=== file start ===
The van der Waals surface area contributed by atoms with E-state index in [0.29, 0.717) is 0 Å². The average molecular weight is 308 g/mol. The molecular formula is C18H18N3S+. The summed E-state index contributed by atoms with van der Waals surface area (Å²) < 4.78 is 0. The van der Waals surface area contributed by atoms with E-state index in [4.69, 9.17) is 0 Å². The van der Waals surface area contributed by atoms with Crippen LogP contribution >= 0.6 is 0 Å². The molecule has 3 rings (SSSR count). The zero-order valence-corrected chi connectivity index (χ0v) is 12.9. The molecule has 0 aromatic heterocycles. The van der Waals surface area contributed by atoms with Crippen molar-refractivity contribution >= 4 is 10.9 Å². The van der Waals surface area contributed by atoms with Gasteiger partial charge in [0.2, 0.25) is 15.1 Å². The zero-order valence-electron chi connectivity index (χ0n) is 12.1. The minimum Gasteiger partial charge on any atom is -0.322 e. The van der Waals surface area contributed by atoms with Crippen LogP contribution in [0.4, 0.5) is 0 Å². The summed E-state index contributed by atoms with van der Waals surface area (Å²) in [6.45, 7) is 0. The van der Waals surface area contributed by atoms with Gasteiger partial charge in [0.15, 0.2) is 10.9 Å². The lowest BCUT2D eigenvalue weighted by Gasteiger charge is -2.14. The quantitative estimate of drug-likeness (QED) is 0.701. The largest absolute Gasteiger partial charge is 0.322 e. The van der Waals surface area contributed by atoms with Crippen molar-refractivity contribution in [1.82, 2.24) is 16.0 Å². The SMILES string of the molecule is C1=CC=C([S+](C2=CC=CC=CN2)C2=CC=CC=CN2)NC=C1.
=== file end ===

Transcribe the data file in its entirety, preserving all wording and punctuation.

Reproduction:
The van der Waals surface area contributed by atoms with E-state index in [0.29, 0.717) is 0 Å². The average molecular weight is 308 g/mol. The molecular formula is C18H18N3S+. The summed E-state index contributed by atoms with van der Waals surface area (Å²) < 4.78 is 0. The van der Waals surface area contributed by atoms with E-state index in [4.69, 9.17) is 0 Å². The van der Waals surface area contributed by atoms with Crippen LogP contribution >= 0.6 is 0 Å². The molecule has 3 rings (SSSR count). The zero-order valence-corrected chi connectivity index (χ0v) is 12.9. The molecule has 0 aromatic heterocycles. The van der Waals surface area contributed by atoms with Crippen molar-refractivity contribution >= 4 is 10.9 Å². The van der Waals surface area contributed by atoms with Gasteiger partial charge in [0.2, 0.25) is 15.1 Å². The zero-order valence-electron chi connectivity index (χ0n) is 12.1. The minimum Gasteiger partial charge on any atom is -0.322 e. The van der Waals surface area contributed by atoms with Crippen LogP contribution in [0.4, 0.5) is 0 Å². The summed E-state index contributed by atoms with van der Waals surface area (Å²) in [6.45, 7) is 0. The van der Waals surface area contributed by atoms with Gasteiger partial charge in [0.15, 0.2) is 10.9 Å². The lowest BCUT2D eigenvalue weighted by Gasteiger charge is -2.14. The quantitative estimate of drug-likeness (QED) is 0.701. The largest absolute Gasteiger partial charge is 0.322 e. The van der Waals surface area contributed by atoms with Crippen molar-refractivity contribution in [1.82, 2.24) is 16.0 Å². The SMILES string of the molecule is C1=CC=C([S+](C2=CC=CC=CN2)C2=CC=CC=CN2)NC=C1.